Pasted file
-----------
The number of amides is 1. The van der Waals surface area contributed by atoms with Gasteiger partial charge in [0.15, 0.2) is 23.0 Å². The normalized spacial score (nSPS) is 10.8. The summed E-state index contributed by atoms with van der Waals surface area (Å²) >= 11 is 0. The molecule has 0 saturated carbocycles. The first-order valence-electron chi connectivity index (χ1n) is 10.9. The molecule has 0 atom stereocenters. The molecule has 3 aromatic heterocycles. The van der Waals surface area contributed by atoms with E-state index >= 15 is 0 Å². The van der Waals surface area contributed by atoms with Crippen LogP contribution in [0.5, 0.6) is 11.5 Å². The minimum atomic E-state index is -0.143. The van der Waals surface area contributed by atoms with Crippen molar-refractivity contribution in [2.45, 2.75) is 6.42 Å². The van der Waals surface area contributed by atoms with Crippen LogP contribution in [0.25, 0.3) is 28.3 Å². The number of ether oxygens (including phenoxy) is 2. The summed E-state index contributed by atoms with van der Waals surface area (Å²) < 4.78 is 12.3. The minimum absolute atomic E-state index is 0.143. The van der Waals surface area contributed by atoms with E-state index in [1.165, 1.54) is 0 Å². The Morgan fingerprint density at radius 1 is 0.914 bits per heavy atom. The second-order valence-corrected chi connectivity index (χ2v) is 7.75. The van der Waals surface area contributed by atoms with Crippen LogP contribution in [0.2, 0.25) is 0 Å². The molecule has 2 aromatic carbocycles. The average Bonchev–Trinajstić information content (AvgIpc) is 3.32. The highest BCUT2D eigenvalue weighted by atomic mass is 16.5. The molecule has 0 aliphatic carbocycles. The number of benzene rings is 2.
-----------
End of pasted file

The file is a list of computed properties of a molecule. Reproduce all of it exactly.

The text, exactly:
The number of amides is 1. The van der Waals surface area contributed by atoms with Gasteiger partial charge in [0.15, 0.2) is 23.0 Å². The normalized spacial score (nSPS) is 10.8. The summed E-state index contributed by atoms with van der Waals surface area (Å²) >= 11 is 0. The molecule has 0 saturated carbocycles. The first-order valence-electron chi connectivity index (χ1n) is 10.9. The molecule has 0 atom stereocenters. The molecule has 3 aromatic heterocycles. The van der Waals surface area contributed by atoms with E-state index >= 15 is 0 Å². The van der Waals surface area contributed by atoms with Crippen LogP contribution in [0.5, 0.6) is 11.5 Å². The minimum atomic E-state index is -0.143. The van der Waals surface area contributed by atoms with Crippen molar-refractivity contribution in [2.45, 2.75) is 6.42 Å². The van der Waals surface area contributed by atoms with Crippen LogP contribution in [0.25, 0.3) is 28.3 Å². The number of ether oxygens (including phenoxy) is 2. The summed E-state index contributed by atoms with van der Waals surface area (Å²) < 4.78 is 12.3. The minimum absolute atomic E-state index is 0.143. The van der Waals surface area contributed by atoms with E-state index in [1.165, 1.54) is 0 Å². The Morgan fingerprint density at radius 1 is 0.914 bits per heavy atom. The second-order valence-corrected chi connectivity index (χ2v) is 7.75. The van der Waals surface area contributed by atoms with Crippen LogP contribution in [0.2, 0.25) is 0 Å². The molecule has 2 aromatic carbocycles. The average Bonchev–Trinajstić information content (AvgIpc) is 3.32. The highest BCUT2D eigenvalue weighted by atomic mass is 16.5. The molecule has 0 aliphatic carbocycles. The number of benzene rings is 2.